In this case, that fierce military you're going up against is based on an extremely complex and fragile system that is extremely easy to disrupt. All of those jet fighters flying around in Independence Day? They require fuel. That fuel requires imported petroleum. Also imported are things like cobalt, manganese, chromium and platinum, without which we can't have jet engines, missiles or computers, or the means to repair them. That stuff comes from Africa.

Along with many other wonderful things.

So you just need to take out all of the largest oil refineries (and it takes only a few to completely choke off worldwide supply), some pipelines for good measure and a few fairly defenseless nations who dig up the raw materials that make the U.S. military go. Then you fly away and wait a few months (the U.S. has only a month's worth of emergency oil on hand at any given time).

Then you can come back at your leisure, at which point you'll find that the planes are grounded for lack of fuel and replacement parts and military personnel are either busy controlling riots in the streets because of the collapse of the economy or are off fighting one of countless raging wars over whatever remaining drops of oil are left in the supply lines. Hell, you may find that the Statue of Liberty has already been destroyed, taking one item right off your checklist.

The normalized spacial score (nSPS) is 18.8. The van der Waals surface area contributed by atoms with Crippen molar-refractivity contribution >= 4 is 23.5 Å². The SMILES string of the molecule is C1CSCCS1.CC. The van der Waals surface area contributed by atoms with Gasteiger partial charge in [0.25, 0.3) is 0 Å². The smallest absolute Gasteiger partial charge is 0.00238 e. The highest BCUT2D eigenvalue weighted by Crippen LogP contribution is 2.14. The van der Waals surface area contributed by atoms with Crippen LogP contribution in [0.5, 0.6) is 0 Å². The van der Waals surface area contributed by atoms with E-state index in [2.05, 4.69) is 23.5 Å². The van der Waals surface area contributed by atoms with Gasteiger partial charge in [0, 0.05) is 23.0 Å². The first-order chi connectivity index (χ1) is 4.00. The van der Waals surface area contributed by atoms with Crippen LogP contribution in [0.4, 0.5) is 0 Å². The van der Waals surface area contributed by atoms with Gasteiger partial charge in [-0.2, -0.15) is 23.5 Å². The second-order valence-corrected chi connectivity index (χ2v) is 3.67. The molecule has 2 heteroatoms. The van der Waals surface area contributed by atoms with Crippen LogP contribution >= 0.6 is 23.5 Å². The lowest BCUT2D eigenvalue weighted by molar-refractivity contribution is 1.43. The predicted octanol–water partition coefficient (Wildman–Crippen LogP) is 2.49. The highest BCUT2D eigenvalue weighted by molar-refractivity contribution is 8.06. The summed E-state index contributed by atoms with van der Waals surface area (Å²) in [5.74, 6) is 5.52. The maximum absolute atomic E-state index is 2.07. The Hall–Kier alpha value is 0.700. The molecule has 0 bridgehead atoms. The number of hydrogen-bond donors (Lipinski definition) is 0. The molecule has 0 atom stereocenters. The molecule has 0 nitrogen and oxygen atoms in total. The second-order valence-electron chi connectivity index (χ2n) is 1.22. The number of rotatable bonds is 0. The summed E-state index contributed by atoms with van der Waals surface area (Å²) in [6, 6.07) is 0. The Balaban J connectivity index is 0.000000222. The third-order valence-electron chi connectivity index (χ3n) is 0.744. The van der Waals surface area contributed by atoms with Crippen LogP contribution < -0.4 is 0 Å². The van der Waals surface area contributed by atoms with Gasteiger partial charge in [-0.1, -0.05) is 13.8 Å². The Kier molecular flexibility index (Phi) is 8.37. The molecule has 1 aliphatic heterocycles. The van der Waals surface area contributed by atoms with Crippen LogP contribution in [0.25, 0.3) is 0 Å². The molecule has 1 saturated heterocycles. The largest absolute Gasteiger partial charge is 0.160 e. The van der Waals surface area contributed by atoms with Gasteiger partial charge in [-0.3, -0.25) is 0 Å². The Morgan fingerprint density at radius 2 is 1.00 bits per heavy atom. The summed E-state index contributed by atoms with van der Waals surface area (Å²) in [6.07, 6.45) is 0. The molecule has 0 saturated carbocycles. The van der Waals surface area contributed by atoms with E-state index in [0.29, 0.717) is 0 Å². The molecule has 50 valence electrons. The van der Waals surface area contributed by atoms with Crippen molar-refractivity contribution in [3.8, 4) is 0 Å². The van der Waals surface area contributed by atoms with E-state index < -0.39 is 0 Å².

Next target: The World's Largest Axe.

It's almost like the aliens want a gentlemanly toe-to-toe battle, as if they're fighting according to some regimented, civilized rules of warfare. Which might be why they fail to follow this next one.

Don't Wait for a Counterattack

Alien invasions in Hollywood follow a pretty simple format -- the initial strike is unexpected and catastrophic, leaving civilization crushed like an ant mound under a jackboot. This is done just to show the audience the stakes. And then comes two hours of character development, crying and confused masses running.

If you're lucky, Will Smith might shove his fist into a mass of tentacles.